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Irish Sleddogs Get a Taste of Sweden
So our adventure to Sweden was planned nearly a year ago. It all seemed so unreal at that point and now we were finally starting the journey. We were on an adventure, across the UK and Denmark — from Co. Donegal, Ireland, to reach Camp Dannevall in Krokom, Sweden. Camp Dannevall is a place where you can take your own dogs to train on the trails surrounding the camp. A total roundtrip of over 3,500 miles was driven and 4 ferry trips taken. Our travelling companions included 8 dogs, 4 Irish Setters owned by my husband and I and 4 Siberian Huskies owned by Laura Matthews.
Our journey started on Friday 17th February in Co. Donegal, and then we travelled to Slane, Co. Meath to collect Laura and her dogs. We got the ferry from Dublin Port to Holyhead in Wales on Sat 18th and stayed overnight with our friends Sam, Leigh & Rohn Marsden. Leigh and Sam kindly brought us to Sherwood Forest on the Sunday morning so the dogs could get a mush before we made the journey to Harwich Port. The ferry crossing to Esjberg/Denmark is 17hrs long so the dogs needed exercise before settling into the ferry journey. After the dogs got a run and had breakfast we said our goodbyes and started off on the journey to Harwich which was meant to be roughly 3.5hrs away so we allowed 4.5hrs just incase. Thankfully we did as we ran into a big traffic diversion and we were very close to not making the check-in closing time! It’s a ferry you wouldn’t want to miss as it only travels to Denmark 3 times a week. We would of lost a few days travelling and it’s something you wouldn’t want to lose when you’ve only 3 weeks off work.
We were checked in quickly once we arrived and had enough time to get the dogs out for a quick toilet break before we boarded the ferry. On the ferry there’s 3 designated times when you can visit the dogs. The dogs are allowed to be walked about on that deck for toilet breaks. The ferry did provide 2 sandpits for the dogs but they were tiny and only suitable for smaller breed dogs. The dogs happily got back into the van every time and didn’t mind being in their crates.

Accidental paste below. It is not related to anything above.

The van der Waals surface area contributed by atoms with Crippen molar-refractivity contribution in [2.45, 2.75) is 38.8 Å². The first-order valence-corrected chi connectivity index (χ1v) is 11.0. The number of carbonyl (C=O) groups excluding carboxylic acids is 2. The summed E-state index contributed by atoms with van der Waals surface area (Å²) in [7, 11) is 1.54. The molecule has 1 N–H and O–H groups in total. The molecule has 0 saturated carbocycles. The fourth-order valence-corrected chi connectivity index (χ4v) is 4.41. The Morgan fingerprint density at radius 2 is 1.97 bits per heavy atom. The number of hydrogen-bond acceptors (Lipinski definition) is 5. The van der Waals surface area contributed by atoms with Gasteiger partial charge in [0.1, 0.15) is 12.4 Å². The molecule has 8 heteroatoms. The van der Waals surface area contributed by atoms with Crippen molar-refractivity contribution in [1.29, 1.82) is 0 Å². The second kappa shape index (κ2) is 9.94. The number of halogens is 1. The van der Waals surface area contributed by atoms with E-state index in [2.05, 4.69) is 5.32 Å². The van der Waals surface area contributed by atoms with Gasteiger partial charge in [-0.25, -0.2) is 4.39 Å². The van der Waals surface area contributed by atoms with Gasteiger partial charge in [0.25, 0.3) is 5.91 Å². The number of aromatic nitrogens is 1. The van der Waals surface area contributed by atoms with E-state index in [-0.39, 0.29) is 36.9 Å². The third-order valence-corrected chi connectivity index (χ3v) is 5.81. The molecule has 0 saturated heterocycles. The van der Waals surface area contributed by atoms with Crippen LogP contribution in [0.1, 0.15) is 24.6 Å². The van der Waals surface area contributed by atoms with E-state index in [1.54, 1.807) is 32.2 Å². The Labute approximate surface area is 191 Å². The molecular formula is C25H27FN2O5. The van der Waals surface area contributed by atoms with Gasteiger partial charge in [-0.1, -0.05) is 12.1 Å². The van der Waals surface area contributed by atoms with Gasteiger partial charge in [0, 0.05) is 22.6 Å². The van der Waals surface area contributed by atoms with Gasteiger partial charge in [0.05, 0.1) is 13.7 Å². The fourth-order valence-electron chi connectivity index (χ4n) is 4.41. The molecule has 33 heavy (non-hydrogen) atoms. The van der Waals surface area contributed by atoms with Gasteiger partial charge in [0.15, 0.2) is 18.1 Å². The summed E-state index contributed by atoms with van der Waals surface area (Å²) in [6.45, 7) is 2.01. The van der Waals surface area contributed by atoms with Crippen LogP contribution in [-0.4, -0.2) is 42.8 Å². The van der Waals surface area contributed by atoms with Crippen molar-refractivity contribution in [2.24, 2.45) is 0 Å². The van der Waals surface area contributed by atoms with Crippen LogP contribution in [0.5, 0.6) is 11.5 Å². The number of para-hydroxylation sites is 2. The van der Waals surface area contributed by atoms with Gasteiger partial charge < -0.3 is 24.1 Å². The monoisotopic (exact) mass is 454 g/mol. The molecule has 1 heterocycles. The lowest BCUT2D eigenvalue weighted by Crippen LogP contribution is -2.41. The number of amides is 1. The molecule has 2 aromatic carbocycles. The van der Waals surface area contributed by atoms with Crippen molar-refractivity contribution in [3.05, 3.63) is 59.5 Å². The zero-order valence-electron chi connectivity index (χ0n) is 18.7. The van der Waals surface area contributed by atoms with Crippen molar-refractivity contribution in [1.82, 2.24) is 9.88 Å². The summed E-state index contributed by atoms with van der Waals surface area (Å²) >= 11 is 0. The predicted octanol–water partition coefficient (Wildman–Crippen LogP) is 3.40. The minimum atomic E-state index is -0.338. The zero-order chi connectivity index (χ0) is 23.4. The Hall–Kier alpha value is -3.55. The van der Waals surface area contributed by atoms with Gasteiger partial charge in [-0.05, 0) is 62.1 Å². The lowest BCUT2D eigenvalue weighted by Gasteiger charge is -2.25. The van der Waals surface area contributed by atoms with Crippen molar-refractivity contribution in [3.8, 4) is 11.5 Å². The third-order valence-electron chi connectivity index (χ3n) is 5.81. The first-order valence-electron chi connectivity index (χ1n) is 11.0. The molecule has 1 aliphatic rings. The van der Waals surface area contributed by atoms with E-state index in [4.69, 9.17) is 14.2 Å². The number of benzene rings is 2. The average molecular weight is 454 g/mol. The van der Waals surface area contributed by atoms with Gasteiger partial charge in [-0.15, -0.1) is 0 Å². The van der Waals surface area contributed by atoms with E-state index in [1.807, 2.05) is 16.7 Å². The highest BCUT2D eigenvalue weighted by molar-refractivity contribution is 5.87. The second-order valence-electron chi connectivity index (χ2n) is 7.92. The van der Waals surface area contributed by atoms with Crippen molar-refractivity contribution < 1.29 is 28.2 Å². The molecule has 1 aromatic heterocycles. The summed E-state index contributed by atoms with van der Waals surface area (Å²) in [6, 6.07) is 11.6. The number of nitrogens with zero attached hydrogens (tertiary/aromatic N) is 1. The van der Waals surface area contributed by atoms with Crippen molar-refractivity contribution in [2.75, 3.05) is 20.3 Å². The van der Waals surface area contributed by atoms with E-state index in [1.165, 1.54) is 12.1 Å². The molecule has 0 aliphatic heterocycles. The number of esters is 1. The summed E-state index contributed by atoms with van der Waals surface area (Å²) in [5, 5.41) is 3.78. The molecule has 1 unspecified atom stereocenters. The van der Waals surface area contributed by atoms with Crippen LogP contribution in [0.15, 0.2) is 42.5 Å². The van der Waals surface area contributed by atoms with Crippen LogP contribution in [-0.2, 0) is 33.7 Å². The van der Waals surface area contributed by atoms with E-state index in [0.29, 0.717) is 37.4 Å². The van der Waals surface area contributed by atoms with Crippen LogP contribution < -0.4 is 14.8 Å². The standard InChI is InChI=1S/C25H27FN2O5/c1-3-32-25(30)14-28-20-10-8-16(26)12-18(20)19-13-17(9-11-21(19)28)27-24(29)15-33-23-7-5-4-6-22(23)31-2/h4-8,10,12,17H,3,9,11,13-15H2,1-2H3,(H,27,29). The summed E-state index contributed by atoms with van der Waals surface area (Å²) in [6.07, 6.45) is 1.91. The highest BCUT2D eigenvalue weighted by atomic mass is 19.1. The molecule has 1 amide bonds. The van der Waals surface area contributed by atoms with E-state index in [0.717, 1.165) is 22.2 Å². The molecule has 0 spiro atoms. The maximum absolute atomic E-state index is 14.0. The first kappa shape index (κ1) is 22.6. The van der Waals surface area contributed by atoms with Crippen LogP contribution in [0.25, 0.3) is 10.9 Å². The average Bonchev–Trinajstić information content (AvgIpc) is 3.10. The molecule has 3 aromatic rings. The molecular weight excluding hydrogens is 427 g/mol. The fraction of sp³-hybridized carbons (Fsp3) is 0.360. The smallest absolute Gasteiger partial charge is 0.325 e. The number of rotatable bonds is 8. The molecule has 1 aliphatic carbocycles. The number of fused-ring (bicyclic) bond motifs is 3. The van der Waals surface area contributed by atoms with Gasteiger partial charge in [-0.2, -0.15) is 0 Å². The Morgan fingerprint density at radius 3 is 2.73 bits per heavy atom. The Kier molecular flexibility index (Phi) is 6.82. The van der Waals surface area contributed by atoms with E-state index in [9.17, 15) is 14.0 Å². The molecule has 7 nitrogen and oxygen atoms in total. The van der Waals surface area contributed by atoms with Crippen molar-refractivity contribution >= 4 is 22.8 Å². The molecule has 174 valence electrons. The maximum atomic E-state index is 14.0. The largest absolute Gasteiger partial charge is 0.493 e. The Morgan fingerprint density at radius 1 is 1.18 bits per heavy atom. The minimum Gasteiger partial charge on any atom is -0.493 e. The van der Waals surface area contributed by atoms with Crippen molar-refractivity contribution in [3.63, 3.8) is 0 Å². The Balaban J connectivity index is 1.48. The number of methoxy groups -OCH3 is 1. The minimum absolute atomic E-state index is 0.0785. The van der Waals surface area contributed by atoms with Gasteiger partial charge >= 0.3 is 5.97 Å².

We arrived in Esjberg/Denmark at 12pm on Monday 20th February. We went through port customs quickly and weren’t stopped even though we had a sign hanging on the vans window saying we had dogs in the van. I was very surprised but happy we didn’t lose any more time as we had a 20hr journey to Krokom ahead. However on the return journey the dogs were scanned and worm treatment was checked at check-in.
Weather conditions in Denmark were great for travelling it was like a Spring day with the sun shining and the roads clear from snowfall. We made good time on the motorway and there was always a good area to stop with the dogs for brakes. We finally reach the Swedish boarder around 6pm after travelling over the Oresund Bridge which joins Denmark and Sweden. We were stopped by a customs officer and he welcomed us to the country. He asked for the dog’s documentation and I gave him the Pet Passports. He checked them and quickly sent us on our way. It’s very nerve wreaking when you get stopped incase some documentation is missing or wrong. It was our first time travelling abroad with the dogs and we were lucky the new pet travelling rules made things easier. It’s a heart stopping moment never the less.
We drove for another few hours on the E20/E4 and then stopped at a hotel for the night. After a while, it started to snow it was the first snowfall we had since seen arriving in Sweden…. the town was transformed into something magical in just a matter of few hours. We brought the dogs out to the toilet and they turned into playful puppies rolling themselves in it and trying to catch it. Snowfall seems to bring out the child in us all including the dogs. I have to admit as much as Trevor hates driving in snow it still puts a smile on his face when he looks out the window at it, maybe it just has the same effect on the dogs?
Tuesday morning came early and we packed up the van and headed off. It was going to be a long days driving for Trevor as we didn’t get as far North as thought yesterday. The main motorway was clear from snow so it made for good driving conditions. Our planned route was to stay on the E20 and E4 and make our way up to Stockholm and then onto Ostersund and Krokom. Stopping with the dogs and for something to eat always took up at least half an hour to and hour, and the hours were adding up quickly. We finally reached Stockholm around dinnertime, the sat nav was still showing 10hrs of driving time tour destination. The further North we went the more the snow was appearing, we didn’t see any real snowfall on the roads until we reached Ostersund. Finally we made it to Camp Dannevall, It was a long drive, and we were all tired and sluggish but finally the holiday has begun!!. After all this planning, excitement and stress we were now here.
Nina and Kjell kindly showed us the kennels and our apartment for the next 2 weeks. They spoke to us about the trails we could use and provided a GPS map with distances. The trails are very impressive and a one way system so you’d never meet anyone head on. They ranged from 5km up to 42km. They were all signposted at junctions so you could always find your way back to the camp.